My Grandparents, now both deceased were Irene & Joseph.
They lived in the middle of nowhere in a bungalow which had a field round the back, and a sprawling lawn on the front. They had an open porch and when I was growing up they used to stand on it to wave us goodbye, (with me always in tears) staring back out of the car window to catch the very last glimpse of them both.
My Grandparents house never changed. The bronze tureen that held their foreign stamps stood on the shelving unit in the living room, along with the squawking porcelain parrot ornament, and the traditional Welsh lady bells.
When I think of how little I spent there (my Grandparents lived far away) I am astonished how well I remember everything. But then again, all I did was walk around the place staring at everything. Tracing faces on framed photographs, inspecting the chinese engravings, the beaded lamp.
Upon arriving in the house, you would enter through the porch into the kitchen, which although small, we somehow always managed to cram into for initial greetings and cups of tea.
The kitchen led to corridor, off which you could turn left or right. If you turned right you would find yourself in Granddads room. Inside of which the walls were filled, top to bottom of RAF medals, certificates, photographs and memorabilia. Granddad had spent his career as a Squadron Leader in the RAF. My little sister and I used to sleep in this room when we stayed over, one in the bed, one camp bed (which had a tendency to collapse in the middle of the night!) on the floor.
If you had turned left however, you would have walked past the spare room, Nanas room, and then found yourself in the room which held the heart. The living room, which also doubled as a dining room.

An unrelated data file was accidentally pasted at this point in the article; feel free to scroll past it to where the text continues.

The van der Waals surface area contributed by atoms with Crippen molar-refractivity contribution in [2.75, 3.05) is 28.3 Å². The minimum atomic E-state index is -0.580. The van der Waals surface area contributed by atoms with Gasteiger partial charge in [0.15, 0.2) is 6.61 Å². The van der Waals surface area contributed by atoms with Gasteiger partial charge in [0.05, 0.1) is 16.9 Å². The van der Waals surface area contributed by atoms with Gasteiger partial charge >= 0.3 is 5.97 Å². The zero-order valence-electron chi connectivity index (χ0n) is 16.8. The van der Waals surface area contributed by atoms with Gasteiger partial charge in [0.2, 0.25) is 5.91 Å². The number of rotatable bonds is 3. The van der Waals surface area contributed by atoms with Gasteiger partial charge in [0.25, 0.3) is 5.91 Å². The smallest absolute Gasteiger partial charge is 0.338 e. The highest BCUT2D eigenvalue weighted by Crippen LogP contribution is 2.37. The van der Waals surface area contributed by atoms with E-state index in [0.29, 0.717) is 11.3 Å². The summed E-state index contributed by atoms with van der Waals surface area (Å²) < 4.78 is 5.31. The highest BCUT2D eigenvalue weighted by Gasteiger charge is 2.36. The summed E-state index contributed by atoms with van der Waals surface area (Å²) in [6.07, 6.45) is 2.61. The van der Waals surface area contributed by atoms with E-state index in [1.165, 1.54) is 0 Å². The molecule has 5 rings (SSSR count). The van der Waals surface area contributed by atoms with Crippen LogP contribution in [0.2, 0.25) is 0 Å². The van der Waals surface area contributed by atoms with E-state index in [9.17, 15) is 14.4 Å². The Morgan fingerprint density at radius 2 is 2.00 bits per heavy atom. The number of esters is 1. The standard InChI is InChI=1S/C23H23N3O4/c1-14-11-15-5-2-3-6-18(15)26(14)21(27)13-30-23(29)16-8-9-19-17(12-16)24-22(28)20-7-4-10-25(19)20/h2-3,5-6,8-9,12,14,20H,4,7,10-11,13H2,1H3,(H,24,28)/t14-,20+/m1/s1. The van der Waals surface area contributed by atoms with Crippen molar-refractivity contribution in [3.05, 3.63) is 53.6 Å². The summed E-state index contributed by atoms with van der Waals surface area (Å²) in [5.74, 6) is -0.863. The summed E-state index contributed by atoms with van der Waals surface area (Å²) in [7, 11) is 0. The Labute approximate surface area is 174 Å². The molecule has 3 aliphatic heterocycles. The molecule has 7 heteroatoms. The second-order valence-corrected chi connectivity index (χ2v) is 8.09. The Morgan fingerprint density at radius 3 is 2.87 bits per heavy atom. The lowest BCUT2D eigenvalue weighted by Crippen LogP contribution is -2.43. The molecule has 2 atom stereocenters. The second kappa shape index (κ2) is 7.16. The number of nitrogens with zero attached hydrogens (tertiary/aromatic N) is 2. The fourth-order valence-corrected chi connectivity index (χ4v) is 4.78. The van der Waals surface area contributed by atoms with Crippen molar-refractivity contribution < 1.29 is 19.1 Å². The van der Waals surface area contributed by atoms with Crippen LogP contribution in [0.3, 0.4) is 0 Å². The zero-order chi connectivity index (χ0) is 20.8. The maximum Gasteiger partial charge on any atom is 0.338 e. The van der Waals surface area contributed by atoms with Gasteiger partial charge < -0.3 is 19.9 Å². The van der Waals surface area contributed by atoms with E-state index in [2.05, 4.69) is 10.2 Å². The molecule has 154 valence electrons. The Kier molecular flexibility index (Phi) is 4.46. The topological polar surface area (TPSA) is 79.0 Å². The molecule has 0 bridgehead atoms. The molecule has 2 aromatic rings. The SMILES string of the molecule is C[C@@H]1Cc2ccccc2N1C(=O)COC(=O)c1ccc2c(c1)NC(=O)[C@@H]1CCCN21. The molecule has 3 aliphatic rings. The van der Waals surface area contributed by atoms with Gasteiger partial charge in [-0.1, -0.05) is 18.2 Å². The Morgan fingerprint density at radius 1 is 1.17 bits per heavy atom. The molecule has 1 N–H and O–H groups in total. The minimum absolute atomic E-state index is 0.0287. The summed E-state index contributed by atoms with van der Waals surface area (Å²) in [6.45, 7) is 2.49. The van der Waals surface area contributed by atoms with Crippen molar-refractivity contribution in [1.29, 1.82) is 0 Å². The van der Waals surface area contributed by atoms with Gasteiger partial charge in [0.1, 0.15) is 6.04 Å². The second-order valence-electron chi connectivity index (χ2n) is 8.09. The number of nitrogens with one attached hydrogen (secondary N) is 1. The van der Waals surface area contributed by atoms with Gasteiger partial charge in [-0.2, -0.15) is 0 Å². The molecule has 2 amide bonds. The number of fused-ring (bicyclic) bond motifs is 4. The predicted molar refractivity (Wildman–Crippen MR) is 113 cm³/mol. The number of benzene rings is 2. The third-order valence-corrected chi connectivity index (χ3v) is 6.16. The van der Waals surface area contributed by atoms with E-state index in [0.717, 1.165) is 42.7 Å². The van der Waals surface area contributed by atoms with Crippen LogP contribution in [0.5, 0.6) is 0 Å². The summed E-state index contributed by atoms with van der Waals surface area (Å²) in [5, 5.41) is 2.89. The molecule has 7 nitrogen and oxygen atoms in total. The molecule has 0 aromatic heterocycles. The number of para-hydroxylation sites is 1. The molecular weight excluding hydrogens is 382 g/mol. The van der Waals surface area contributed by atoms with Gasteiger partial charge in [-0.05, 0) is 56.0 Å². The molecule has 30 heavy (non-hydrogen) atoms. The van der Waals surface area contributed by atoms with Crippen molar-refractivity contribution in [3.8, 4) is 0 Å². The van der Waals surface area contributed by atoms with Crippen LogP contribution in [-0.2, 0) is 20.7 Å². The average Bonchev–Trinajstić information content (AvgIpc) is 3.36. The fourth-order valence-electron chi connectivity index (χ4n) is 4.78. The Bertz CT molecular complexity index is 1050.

I remember the floral plates dinner was served on, the view through certain windows, the softness of the armchairs, and the smell…I can still smell that little place.
The reason I felt like sharing all of this today, was because last week I found out that my Grandparents house has been sold, after being on the market since last November, when Irene died, just short of her 81st birthday.
Both of my Grandparents died of Alzheimer’s, and through all the confusion, illness, and loss…that little bungalow stayed much the same.
On the day of Irene’s funeral, I went around with my camera, taking photos of seemingly insignificant details, like the black wrought irons door handles, which I could fit my childish thumb in the groove of, the porch doors, the ornaments on the mantel piece or the square on a now plain wall where a picture once hung.
I miss them both, and I wish I could have known them better, yet I am honoured to have met them, loved them, and known them for as long as I did.
And I will always remember that little bungalow named Efteling.
Love Yours Truly, x